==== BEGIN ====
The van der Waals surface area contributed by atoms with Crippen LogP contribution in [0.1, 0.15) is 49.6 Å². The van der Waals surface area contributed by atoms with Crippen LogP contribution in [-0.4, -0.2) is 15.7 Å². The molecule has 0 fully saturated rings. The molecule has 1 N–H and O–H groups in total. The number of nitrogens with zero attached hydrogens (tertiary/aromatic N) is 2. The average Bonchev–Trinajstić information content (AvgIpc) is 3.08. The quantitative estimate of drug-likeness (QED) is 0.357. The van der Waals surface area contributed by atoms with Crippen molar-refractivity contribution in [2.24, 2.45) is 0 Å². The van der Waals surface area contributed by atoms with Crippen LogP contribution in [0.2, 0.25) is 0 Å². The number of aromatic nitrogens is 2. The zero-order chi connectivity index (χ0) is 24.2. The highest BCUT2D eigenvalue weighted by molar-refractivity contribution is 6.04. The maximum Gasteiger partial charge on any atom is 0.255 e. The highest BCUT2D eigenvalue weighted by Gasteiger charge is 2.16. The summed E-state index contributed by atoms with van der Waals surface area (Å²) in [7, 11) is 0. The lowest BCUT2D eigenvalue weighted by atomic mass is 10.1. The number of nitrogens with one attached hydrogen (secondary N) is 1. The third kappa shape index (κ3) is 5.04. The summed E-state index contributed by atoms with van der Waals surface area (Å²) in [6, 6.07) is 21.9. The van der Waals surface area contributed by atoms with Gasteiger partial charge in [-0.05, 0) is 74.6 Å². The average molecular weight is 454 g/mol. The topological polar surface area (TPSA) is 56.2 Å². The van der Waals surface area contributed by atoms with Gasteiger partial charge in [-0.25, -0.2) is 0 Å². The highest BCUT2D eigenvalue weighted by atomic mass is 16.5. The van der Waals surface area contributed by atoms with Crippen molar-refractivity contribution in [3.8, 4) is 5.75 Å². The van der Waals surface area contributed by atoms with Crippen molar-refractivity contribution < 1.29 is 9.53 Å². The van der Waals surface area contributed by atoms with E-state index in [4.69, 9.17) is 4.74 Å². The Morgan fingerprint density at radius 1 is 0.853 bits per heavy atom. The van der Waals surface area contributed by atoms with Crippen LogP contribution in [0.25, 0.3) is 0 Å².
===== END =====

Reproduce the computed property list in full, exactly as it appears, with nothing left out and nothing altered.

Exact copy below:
The van der Waals surface area contributed by atoms with Crippen LogP contribution in [0.1, 0.15) is 49.6 Å². The van der Waals surface area contributed by atoms with Crippen LogP contribution in [-0.4, -0.2) is 15.7 Å². The molecule has 0 fully saturated rings. The molecule has 1 N–H and O–H groups in total. The number of nitrogens with zero attached hydrogens (tertiary/aromatic N) is 2. The average Bonchev–Trinajstić information content (AvgIpc) is 3.08. The quantitative estimate of drug-likeness (QED) is 0.357. The van der Waals surface area contributed by atoms with Crippen molar-refractivity contribution in [2.24, 2.45) is 0 Å². The van der Waals surface area contributed by atoms with Crippen LogP contribution in [0.2, 0.25) is 0 Å². The number of aromatic nitrogens is 2. The zero-order chi connectivity index (χ0) is 24.2. The highest BCUT2D eigenvalue weighted by molar-refractivity contribution is 6.04. The maximum Gasteiger partial charge on any atom is 0.255 e. The highest BCUT2D eigenvalue weighted by Gasteiger charge is 2.16. The summed E-state index contributed by atoms with van der Waals surface area (Å²) in [7, 11) is 0. The lowest BCUT2D eigenvalue weighted by atomic mass is 10.1. The number of nitrogens with one attached hydrogen (secondary N) is 1. The third kappa shape index (κ3) is 5.04. The summed E-state index contributed by atoms with van der Waals surface area (Å²) in [6, 6.07) is 21.9. The van der Waals surface area contributed by atoms with Gasteiger partial charge in [-0.05, 0) is 74.6 Å². The average molecular weight is 454 g/mol. The topological polar surface area (TPSA) is 56.2 Å². The van der Waals surface area contributed by atoms with Gasteiger partial charge in [-0.25, -0.2) is 0 Å². The highest BCUT2D eigenvalue weighted by atomic mass is 16.5. The van der Waals surface area contributed by atoms with Crippen molar-refractivity contribution in [3.8, 4) is 5.75 Å². The van der Waals surface area contributed by atoms with Crippen molar-refractivity contribution < 1.29 is 9.53 Å². The van der Waals surface area contributed by atoms with E-state index in [4.69, 9.17) is 4.74 Å². The Morgan fingerprint density at radius 1 is 0.853 bits per heavy atom. The van der Waals surface area contributed by atoms with Crippen LogP contribution in [0.25, 0.3) is 0 Å².